True, but I always consider rooting something of a cop-out and something that no everyday user should have to do. It's an admission that Google has a poor support policy, and it has consequences for those apps that don't tolerate root (I know there are workarounds, but that just reinforces my point).
It's super easy to root a Google pixel phone
None of the apps I've ever used forbid root. Google is also the only company, as far as I'm aware, that doesn't void your warranty if you root your phone. They provide longer updates than other other Android manufacturer ... so if you want to be mad at someone ... it should be literally everyone else. If you want longer update support ... Apple is the only option.
Something important to stress is that streaming media services frequently let you download content for offline viewing. You'd need to remember to save a whole bunch of albums or TV shows before a trip, but that can make sure you're covered when you're traveling.
Thats true, since I usually don't need FLAC while camping etc. I guess I'm too old school for modern tech, I like to just drag and drop my music over, rather than flip through all the different streaming media apps. I do like spotify but don't always keep my subscription since it's kind of expensive just for music.
 

Shoganai

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I just stick a 512 GB MicroSDXC card when I'm out with all my movies and whatnot on it. And I use Kokotime to organize everything with metadata and cover art and whatnot. I'm really glad I'm back on Android. It's like having a laptop in my pocket.
 

UnknownSouljer

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Not sure I believe this, do you have a source?
Partially charging won't hurt lithium batteries either.

Old article but as far as I can tell, Apple hasn’t been using Samsung batteries since 2012.
https://techcrunch.com/2012/11/23/apple-reportedly-changes-battery-suppliers-as-samsung-walks/

And this article would suggest that at least the design and manufacturing process is made by Apple themselves. And then likely put into production by a third party.
https://www.wired.com/2015/03/apples-new-battery-tech/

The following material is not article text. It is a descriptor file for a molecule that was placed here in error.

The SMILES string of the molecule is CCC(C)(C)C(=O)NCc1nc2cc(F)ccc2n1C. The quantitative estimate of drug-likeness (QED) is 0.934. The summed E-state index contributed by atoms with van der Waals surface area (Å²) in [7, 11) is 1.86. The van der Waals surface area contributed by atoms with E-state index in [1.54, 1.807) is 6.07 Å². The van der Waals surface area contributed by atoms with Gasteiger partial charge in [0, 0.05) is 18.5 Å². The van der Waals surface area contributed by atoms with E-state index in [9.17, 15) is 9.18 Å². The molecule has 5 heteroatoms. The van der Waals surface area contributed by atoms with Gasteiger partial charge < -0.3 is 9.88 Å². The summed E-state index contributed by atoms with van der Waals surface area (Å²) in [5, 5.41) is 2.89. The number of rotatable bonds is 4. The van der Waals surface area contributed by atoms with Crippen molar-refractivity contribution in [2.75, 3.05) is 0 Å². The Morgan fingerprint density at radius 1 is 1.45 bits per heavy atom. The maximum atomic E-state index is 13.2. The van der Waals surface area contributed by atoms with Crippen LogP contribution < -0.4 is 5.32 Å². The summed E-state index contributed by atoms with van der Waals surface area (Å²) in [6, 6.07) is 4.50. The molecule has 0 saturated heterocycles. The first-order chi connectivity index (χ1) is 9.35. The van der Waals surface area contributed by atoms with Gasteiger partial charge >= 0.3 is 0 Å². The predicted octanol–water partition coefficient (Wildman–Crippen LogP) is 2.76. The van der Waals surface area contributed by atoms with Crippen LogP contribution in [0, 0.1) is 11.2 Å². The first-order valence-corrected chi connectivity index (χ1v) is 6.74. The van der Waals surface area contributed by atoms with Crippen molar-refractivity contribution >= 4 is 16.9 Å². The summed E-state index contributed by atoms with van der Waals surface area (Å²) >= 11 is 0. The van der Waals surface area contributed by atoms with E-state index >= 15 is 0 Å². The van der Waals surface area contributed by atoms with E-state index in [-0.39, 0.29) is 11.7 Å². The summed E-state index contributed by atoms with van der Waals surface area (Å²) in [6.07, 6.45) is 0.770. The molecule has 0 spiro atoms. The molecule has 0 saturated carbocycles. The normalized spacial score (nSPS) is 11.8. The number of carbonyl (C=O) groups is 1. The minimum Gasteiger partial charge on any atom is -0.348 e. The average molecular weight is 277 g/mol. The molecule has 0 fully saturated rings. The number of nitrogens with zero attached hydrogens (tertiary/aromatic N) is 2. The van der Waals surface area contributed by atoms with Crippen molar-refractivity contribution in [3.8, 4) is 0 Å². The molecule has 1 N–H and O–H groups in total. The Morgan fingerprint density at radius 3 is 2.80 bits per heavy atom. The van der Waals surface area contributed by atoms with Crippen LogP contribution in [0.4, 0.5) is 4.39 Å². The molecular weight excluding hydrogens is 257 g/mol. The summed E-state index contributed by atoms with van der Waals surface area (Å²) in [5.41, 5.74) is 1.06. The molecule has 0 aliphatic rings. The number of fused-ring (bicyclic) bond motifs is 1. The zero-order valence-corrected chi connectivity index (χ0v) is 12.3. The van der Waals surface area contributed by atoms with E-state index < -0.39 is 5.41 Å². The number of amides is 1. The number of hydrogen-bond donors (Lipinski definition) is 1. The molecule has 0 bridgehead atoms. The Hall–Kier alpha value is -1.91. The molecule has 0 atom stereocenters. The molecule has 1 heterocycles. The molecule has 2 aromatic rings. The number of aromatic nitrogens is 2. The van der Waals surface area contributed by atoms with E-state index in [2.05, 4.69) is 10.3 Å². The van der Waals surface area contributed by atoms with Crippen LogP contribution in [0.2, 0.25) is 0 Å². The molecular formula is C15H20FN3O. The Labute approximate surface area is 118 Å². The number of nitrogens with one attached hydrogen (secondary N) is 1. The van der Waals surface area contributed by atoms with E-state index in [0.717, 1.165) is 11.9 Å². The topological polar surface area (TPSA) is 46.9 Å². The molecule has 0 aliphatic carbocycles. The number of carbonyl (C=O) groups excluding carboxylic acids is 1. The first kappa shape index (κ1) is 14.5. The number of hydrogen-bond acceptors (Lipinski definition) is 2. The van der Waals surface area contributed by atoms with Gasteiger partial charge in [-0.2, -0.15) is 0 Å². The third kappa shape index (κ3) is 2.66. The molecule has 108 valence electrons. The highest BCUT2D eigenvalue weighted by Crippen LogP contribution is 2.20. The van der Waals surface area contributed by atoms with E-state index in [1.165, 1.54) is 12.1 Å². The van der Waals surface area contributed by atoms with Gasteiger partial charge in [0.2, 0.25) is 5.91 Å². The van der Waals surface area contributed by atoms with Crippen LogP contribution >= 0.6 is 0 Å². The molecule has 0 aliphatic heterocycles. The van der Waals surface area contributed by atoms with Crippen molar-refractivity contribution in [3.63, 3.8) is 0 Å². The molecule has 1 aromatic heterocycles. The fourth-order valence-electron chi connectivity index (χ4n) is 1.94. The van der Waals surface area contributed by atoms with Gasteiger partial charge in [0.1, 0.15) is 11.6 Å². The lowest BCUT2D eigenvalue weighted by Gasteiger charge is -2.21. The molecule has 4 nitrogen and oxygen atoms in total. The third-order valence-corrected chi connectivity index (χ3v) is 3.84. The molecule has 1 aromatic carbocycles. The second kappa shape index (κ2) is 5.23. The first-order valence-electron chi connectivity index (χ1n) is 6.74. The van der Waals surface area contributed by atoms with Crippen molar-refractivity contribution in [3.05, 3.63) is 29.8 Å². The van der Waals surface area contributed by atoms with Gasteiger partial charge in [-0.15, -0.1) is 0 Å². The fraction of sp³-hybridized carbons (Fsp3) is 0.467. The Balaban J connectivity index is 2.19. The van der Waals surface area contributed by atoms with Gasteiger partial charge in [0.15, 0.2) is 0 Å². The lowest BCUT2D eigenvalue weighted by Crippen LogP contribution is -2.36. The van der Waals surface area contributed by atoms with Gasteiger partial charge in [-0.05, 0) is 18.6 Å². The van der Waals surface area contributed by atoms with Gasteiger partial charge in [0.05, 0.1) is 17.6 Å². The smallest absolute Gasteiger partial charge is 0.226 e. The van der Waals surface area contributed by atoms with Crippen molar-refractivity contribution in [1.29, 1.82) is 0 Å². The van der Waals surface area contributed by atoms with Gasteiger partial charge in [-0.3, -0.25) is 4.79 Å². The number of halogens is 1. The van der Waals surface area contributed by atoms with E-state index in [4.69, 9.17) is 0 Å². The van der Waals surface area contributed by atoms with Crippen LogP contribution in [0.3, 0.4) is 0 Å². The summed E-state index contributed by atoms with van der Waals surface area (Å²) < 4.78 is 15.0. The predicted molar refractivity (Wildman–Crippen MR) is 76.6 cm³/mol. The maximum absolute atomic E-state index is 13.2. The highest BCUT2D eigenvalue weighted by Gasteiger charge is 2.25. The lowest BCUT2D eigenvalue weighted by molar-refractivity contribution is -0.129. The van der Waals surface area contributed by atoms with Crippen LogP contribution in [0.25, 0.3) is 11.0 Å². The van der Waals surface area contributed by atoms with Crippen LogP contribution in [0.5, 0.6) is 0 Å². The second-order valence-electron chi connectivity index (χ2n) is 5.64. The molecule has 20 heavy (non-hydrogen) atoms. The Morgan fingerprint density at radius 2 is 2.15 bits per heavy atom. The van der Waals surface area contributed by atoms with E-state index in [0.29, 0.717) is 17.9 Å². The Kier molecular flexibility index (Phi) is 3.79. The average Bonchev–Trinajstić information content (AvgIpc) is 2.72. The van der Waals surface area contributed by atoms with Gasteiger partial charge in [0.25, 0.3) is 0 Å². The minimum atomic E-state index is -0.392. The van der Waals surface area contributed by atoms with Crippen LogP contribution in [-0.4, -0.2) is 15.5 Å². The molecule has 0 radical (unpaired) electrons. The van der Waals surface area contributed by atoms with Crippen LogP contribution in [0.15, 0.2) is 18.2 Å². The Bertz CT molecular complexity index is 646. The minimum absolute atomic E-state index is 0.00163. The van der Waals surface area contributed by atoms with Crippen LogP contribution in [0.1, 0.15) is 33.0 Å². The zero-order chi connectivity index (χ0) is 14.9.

Justintoxicated

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Easy for a tech enthusiast. Not an everyday user! And besides, this is still making excuses for Google when Apple simply does the right thing and offers longer, more consistent support.
There are a hell of allot less devices to support though.
 

Trimlock

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Easy for a tech enthusiast. Not an everyday user! And besides, this is still making excuses for Google when Apple simply does the right thing and offers longer, more consistent support.

i remember Google talking about removing Google Play access with rooted devices way back. Did this become a thing or was that only tied to Google Services?
 

Shoganai

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i remember Google talking about removing Google Play access with rooted devices way back. Did this become a thing or was that only tied to Google Services?
That's not a thing ... and I don't remember it ever being a thing ... and I've been rooting Google devices since the Nexus.
 

N4CR

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'Battery worn out so throw out the baby with the bath water' lol.. ffs.
I strapped 6000mAH on my 5? year old now V10 and it's doing perfectly fine.. 48-60+ hours between charges on moderate use? No new phone (other than the energiser brick) can even come close to that with their new process tech included, because they have even more shit running in the background on that process tech and shithouse sized batteries because slim is all they care about. I couldn't care less about updates and latest shiny UI. It works and does the phone thing it needs to do just fine, plus it has a courageous feature called a 3.5mm headphones jack with a great DAC built in. It also has this thing called an SD-Card slot, so I can control how much storage I want without paying some stupidly ridiculous markup with a cap on maximum size. I don't like many new phones from either side of the fence. They can mostly go die in a large lithium battery fire.

But in all seriousness, Apple does have best update support compared to Android. But Android has best user modding if you have a popular phone, which can significantly extend lifetimes. I had an SGS2 go 6-7 years because of the modding community adding newer Android versions.

Each has their strengths and weaknesses. Depends what you want to do.